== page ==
Federal Trade CommissionBy Steve Suitts
Vol. 2, No. 5, 1980, pp. 28
With Southerners leading the charge, the U.S. Senate soon will consider legislation already passed by the House of Representatives subjecting the Federal Trade Commission's regulatory actions to a one-house Congressional veto and proposing to limit severely areas in which the FTC can act. In an overwhelming vote of 321 to 63, the House approved on November 27 an amendment sponsored by Rep. Elliot Levitas of Georgia that would halt any FTC action by vote of one chamber of Congress if the other chamber did not object within 30 days. Levitas praised the House vote as an end to "government by bureaucratic fiat."
Rep. Bob Eckhart of Texas, one of the few Southerners opposing the amendment, argued against limiting the authority of the-only agency that we can call a consumer agency in the entire U.S. government." The Carter administration also voiced opposition to the one-house veto as an unconsitutional invasion of executive authority.
As a compromise, the House version provides for an expedited judicial review of any challenge to the constitutionality of the congressional veto. Several national consumer groups have threatened such a challenge if the law is passed.
Only five other Southerners in the House joined Rep. Eckhart in opposing the amendment. Of the 108 representatives from the South, only six voted against the veto amendment. They were three Congressmen from Texas Eckhart, Henry Gonzales, and Mickey Leland Herbert Harris of Virginia, Dawson Mathis of Georgia, and Bill Dickinson of Alabama. The votes of Republican Dickinson and Rep. Mathis were surprising since both have received low ratings from consumer groups for their past voting records.
A strong FTC regulatory action relating to several industries in the country in the past few years has fueled increasing controversy on Capitol Hill. One of those industries the association of funeral homes was able to secure another amendment to the FTC authorization earlier in November exempting that industry from all FTC regulation. Hence, if it becomes law, the House legislation will stop the pending FTC rule requiring funeral homes to provide itemized funeral costs to their customers.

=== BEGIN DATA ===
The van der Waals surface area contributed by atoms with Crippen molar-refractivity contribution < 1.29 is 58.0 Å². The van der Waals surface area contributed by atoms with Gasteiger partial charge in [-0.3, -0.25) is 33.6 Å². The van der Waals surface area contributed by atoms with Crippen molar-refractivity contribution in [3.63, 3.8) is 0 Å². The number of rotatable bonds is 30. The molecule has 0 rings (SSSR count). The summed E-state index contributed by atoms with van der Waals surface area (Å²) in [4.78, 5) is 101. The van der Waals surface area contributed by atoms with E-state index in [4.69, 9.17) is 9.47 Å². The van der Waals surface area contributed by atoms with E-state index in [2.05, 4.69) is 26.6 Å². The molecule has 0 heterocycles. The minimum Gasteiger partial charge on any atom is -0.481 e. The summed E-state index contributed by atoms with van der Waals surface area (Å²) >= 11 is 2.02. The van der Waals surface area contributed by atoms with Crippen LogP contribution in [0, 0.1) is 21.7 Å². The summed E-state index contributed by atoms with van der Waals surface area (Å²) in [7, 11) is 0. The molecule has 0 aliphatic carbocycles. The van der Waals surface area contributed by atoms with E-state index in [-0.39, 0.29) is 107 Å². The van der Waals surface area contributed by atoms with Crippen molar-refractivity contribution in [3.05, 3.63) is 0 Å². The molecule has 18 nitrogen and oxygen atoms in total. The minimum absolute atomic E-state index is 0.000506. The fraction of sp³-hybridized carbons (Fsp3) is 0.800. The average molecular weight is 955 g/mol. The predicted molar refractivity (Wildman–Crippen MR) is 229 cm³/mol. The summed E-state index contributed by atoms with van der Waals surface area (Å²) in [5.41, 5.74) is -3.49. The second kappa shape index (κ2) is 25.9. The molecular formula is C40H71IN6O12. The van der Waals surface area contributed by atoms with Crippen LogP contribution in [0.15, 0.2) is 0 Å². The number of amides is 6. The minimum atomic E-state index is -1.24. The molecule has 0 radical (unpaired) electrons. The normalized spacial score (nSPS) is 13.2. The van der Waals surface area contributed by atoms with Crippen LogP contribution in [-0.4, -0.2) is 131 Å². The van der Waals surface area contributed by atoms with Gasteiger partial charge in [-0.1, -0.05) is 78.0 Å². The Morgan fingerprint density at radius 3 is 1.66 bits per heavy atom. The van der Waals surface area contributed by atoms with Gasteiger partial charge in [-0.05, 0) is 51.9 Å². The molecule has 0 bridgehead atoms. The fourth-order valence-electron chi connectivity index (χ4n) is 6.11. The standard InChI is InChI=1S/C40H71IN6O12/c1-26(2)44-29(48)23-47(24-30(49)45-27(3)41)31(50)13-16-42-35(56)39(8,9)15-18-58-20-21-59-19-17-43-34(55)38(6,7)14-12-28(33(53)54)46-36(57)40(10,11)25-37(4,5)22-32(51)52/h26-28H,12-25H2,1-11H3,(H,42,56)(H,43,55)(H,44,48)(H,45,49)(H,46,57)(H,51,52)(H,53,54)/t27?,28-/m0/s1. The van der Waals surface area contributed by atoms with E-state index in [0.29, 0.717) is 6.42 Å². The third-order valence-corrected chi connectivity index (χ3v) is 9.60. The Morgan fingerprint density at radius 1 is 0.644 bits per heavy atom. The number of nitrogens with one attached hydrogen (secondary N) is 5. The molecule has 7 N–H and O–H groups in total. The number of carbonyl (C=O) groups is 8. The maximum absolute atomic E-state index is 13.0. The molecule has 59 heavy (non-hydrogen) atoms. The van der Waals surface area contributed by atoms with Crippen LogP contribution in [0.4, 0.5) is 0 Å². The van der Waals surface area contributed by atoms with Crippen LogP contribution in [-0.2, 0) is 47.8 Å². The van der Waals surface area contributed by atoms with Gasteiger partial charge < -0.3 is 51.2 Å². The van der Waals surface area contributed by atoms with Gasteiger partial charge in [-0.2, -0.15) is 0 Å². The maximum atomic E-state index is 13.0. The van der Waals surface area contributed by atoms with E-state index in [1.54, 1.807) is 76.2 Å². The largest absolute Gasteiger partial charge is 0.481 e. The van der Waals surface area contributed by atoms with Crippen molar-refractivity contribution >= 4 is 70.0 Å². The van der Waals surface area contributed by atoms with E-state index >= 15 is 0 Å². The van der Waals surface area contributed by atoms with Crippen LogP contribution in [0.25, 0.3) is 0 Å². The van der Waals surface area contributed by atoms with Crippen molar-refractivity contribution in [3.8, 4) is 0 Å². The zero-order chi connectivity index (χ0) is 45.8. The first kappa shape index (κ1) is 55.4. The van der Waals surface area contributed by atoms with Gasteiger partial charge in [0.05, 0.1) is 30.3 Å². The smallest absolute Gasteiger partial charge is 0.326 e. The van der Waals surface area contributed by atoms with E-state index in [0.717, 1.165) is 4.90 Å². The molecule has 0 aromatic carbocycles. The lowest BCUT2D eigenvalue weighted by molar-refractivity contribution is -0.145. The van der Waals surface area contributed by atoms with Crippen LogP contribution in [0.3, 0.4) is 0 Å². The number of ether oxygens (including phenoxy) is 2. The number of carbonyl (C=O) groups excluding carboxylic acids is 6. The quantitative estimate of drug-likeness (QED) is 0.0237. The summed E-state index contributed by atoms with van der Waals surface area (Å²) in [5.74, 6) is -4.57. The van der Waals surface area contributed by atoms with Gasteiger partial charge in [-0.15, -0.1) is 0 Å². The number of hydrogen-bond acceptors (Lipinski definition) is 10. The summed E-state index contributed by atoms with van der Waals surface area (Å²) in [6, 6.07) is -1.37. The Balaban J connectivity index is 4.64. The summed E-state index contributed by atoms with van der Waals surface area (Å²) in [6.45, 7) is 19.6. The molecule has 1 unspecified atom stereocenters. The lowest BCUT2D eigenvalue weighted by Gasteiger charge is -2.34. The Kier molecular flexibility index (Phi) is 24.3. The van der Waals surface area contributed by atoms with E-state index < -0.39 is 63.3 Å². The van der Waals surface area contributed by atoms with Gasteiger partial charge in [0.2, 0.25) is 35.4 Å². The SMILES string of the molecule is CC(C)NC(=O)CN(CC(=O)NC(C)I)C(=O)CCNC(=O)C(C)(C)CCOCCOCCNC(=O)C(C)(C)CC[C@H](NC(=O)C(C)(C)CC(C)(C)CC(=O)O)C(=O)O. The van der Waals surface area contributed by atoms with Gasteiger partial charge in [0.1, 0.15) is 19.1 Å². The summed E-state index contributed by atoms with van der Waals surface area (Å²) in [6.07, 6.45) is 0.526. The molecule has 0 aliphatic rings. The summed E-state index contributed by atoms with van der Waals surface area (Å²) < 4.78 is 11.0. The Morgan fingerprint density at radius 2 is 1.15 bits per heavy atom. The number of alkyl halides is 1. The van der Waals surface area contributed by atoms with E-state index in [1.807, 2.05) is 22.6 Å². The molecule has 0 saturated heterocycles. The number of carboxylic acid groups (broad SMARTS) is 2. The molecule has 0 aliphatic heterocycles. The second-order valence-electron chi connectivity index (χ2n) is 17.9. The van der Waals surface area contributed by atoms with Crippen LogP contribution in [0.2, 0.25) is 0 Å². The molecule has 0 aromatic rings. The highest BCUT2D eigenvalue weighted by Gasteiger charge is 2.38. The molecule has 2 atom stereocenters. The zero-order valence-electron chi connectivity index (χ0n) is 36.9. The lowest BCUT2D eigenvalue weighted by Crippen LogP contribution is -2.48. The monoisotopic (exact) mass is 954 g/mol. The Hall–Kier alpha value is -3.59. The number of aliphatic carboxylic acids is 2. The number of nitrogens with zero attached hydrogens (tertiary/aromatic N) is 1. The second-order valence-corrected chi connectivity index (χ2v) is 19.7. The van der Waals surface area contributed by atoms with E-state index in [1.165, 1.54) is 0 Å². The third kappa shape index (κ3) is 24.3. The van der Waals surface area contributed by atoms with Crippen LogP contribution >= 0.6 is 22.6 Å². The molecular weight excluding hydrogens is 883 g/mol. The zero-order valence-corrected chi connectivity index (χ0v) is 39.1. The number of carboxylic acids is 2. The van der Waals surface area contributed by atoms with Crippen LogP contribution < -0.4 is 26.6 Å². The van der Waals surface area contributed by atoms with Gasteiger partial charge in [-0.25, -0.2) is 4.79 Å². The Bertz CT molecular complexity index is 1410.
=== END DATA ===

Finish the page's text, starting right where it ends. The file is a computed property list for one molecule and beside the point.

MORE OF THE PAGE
On the Senate side, where the House version now rests, a similar bill has already been reported by the Senate Commerce committee. While the legislation has no one-House veto provision, it would restrict agency proceedings presently underway in areas relating to children's advertisement and used car sales.
Alabama Sen. Howell Heflin is also pushing for limits on the FTC ability to order divestiture in some anti-trust proceedings. If passed, Heflin's amendments would halt present FTC action against the Exxon Corporation and several cereal companies.
The full Senate bill is sponsored by Wendell Ford of Kentucky, the chairman of the Senate commerce consumer sub-committee, who says he opposes a Congressional veto. Ford prefers to limit the areas in which the FTC can take any action. For example, his legislation would prohibit FTC regulation of insurance companies.
Senate action on the FTC bill is expected before the spring.